Physical Therapy and Prolotherapy

Ross Hauser, MDRoss Hauser, MD

Is physical therapy or massage going to help?

Physical therapy is the major component of the orthopedist’s “conservative” approach to low back patients. The Caring Medical experience is that the results are often disappointing in chronic back pain patients.

Many acute back injuries get better by themselves. Many of these patients do take some PT, whether formally at a Physical therapy facility, or more haphazardly at a chiropractor’s office, but it’s difficult to tell whether the results are any better or faster than they would be without the PT. Cases in which there is muscle weakness should have a prescribed regular program of strengthening exercises.

Prolotherapy accelerates the alleviation of pain far beyond anything that the best physical therapy could ever achieve. It does so because it is working to correct the source of the problem. Massage can make people feel better, and it does not interfere with Prolotherapy results as adjustments may do. But it works on muscles that are tightening in response to the ligament pathology underneath, so you should expect the results to be only temporary.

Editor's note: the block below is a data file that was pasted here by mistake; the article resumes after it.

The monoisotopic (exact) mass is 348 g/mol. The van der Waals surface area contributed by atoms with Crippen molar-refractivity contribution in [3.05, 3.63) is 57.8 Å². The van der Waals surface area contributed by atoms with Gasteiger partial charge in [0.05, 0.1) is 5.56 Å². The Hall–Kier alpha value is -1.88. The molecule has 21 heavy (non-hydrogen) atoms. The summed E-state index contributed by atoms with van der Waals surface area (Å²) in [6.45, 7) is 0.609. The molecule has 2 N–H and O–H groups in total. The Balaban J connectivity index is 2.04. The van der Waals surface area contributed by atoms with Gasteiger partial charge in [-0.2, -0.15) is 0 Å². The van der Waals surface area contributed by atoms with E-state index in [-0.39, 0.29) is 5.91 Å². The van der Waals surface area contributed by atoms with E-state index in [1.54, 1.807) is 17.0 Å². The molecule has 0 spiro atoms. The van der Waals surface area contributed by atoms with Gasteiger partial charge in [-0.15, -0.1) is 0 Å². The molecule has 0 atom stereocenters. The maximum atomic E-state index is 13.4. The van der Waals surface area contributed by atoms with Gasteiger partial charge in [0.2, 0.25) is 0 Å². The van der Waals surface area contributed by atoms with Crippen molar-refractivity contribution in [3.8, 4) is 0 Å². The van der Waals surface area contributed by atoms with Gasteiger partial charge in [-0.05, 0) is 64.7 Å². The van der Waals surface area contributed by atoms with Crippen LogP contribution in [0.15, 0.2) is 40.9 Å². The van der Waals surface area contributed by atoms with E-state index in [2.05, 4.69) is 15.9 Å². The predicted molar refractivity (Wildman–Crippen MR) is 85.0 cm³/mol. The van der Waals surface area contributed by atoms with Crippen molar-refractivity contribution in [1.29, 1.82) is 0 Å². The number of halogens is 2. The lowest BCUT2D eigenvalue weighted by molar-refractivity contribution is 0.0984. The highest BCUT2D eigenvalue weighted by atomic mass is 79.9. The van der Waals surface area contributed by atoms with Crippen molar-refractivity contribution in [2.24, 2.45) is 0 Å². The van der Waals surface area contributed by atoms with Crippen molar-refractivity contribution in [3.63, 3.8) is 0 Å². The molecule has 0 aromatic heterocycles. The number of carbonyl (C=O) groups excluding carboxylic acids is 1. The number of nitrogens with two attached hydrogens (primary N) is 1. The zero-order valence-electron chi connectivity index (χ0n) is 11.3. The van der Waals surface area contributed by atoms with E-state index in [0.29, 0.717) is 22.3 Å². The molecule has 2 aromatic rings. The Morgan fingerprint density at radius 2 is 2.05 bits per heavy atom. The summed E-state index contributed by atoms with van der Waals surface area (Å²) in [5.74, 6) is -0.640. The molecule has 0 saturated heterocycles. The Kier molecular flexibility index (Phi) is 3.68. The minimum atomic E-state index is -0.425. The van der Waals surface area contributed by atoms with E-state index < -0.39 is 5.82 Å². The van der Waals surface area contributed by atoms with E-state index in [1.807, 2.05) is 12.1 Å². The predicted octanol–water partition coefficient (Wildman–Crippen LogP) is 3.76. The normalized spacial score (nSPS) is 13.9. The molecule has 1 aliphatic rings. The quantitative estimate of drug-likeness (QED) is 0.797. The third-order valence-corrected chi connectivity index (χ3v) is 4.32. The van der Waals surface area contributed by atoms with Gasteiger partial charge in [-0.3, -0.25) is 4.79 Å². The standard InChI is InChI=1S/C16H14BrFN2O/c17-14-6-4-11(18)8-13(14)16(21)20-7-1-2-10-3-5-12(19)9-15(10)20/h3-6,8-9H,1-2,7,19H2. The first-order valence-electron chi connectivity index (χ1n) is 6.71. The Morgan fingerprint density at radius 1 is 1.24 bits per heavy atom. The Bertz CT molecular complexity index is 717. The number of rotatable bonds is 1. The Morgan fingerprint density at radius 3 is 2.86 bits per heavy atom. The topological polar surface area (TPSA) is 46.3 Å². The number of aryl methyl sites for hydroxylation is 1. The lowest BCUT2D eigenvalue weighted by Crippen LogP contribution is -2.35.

see also:
Physical Therapy and Prolotherapy
Chiropractic Care and Massage Therapy

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